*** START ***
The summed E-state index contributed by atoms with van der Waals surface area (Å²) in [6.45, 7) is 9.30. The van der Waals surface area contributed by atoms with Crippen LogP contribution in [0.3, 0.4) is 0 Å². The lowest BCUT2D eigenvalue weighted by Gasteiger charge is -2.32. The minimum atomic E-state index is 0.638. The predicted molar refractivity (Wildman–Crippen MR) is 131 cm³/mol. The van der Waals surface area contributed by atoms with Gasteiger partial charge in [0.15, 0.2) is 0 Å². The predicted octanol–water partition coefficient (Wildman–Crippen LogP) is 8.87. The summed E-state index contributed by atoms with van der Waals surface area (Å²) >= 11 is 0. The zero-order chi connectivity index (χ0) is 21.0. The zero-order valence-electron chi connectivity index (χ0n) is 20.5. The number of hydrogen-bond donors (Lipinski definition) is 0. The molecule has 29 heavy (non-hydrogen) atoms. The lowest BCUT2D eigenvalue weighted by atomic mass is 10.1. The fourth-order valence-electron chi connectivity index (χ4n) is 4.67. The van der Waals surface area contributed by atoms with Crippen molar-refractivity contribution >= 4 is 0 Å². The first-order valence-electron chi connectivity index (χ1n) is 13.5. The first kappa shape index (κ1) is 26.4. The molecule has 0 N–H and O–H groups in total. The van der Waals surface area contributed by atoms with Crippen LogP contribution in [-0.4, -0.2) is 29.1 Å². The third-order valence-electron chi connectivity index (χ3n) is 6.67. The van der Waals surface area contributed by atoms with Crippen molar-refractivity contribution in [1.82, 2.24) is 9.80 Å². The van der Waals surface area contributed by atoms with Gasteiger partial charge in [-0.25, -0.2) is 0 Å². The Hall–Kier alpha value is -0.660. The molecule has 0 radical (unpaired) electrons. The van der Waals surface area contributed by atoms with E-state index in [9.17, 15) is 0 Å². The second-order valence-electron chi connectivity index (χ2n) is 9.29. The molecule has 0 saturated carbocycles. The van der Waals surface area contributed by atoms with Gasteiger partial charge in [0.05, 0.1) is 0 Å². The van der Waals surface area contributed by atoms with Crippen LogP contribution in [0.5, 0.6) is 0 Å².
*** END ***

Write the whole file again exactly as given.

The summed E-state index contributed by atoms with van der Waals surface area (Å²) in [6.45, 7) is 9.30. The van der Waals surface area contributed by atoms with Crippen LogP contribution in [0.3, 0.4) is 0 Å². The lowest BCUT2D eigenvalue weighted by Gasteiger charge is -2.32. The minimum atomic E-state index is 0.638. The predicted molar refractivity (Wildman–Crippen MR) is 131 cm³/mol. The van der Waals surface area contributed by atoms with Gasteiger partial charge in [0.15, 0.2) is 0 Å². The predicted octanol–water partition coefficient (Wildman–Crippen LogP) is 8.87. The summed E-state index contributed by atoms with van der Waals surface area (Å²) >= 11 is 0. The zero-order chi connectivity index (χ0) is 21.0. The zero-order valence-electron chi connectivity index (χ0n) is 20.5. The number of hydrogen-bond donors (Lipinski definition) is 0. The molecule has 29 heavy (non-hydrogen) atoms. The lowest BCUT2D eigenvalue weighted by atomic mass is 10.1. The fourth-order valence-electron chi connectivity index (χ4n) is 4.67. The van der Waals surface area contributed by atoms with Crippen molar-refractivity contribution >= 4 is 0 Å². The first-order valence-electron chi connectivity index (χ1n) is 13.5. The first kappa shape index (κ1) is 26.4. The molecule has 0 N–H and O–H groups in total. The van der Waals surface area contributed by atoms with Crippen LogP contribution in [-0.4, -0.2) is 29.1 Å². The third-order valence-electron chi connectivity index (χ3n) is 6.67. The van der Waals surface area contributed by atoms with Crippen molar-refractivity contribution in [1.82, 2.24) is 9.80 Å². The van der Waals surface area contributed by atoms with Gasteiger partial charge in [-0.25, -0.2) is 0 Å². The Hall–Kier alpha value is -0.660. The molecule has 0 radical (unpaired) electrons. The van der Waals surface area contributed by atoms with E-state index in [9.17, 15) is 0 Å². The second-order valence-electron chi connectivity index (χ2n) is 9.29. The molecule has 0 saturated carbocycles. The van der Waals surface area contributed by atoms with Gasteiger partial charge in [0.05, 0.1) is 0 Å². The van der Waals surface area contributed by atoms with Crippen LogP contribution in [0.5, 0.6) is 0 Å².